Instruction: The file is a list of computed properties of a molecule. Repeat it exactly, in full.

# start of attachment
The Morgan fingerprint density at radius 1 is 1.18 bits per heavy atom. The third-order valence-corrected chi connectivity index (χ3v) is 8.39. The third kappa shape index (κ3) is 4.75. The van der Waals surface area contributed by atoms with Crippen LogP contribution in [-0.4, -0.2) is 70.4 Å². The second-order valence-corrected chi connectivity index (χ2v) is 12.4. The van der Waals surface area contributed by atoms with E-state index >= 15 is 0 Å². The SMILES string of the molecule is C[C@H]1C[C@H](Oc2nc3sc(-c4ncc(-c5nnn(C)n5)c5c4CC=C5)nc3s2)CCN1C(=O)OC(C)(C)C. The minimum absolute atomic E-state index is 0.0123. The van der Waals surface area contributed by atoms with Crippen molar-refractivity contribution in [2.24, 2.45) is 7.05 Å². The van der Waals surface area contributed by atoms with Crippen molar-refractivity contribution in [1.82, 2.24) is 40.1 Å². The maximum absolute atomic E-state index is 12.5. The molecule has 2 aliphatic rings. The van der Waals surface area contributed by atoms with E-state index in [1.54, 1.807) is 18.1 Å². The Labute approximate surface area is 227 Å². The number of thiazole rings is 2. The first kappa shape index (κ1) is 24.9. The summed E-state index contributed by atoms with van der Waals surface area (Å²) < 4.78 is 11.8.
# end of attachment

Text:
The Morgan fingerprint density at radius 1 is 1.18 bits per heavy atom. The third-order valence-corrected chi connectivity index (χ3v) is 8.39. The third kappa shape index (κ3) is 4.75. The van der Waals surface area contributed by atoms with Crippen LogP contribution in [-0.4, -0.2) is 70.4 Å². The second-order valence-corrected chi connectivity index (χ2v) is 12.4. The van der Waals surface area contributed by atoms with E-state index >= 15 is 0 Å². The SMILES string of the molecule is C[C@H]1C[C@H](Oc2nc3sc(-c4ncc(-c5nnn(C)n5)c5c4CC=C5)nc3s2)CCN1C(=O)OC(C)(C)C. The minimum absolute atomic E-state index is 0.0123. The van der Waals surface area contributed by atoms with Crippen molar-refractivity contribution in [2.24, 2.45) is 7.05 Å². The van der Waals surface area contributed by atoms with Crippen molar-refractivity contribution in [1.82, 2.24) is 40.1 Å². The maximum absolute atomic E-state index is 12.5. The molecule has 2 aliphatic rings. The van der Waals surface area contributed by atoms with E-state index in [1.54, 1.807) is 18.1 Å². The Labute approximate surface area is 227 Å². The number of thiazole rings is 2. The first kappa shape index (κ1) is 24.9. The summed E-state index contributed by atoms with van der Waals surface area (Å²) < 4.78 is 11.8.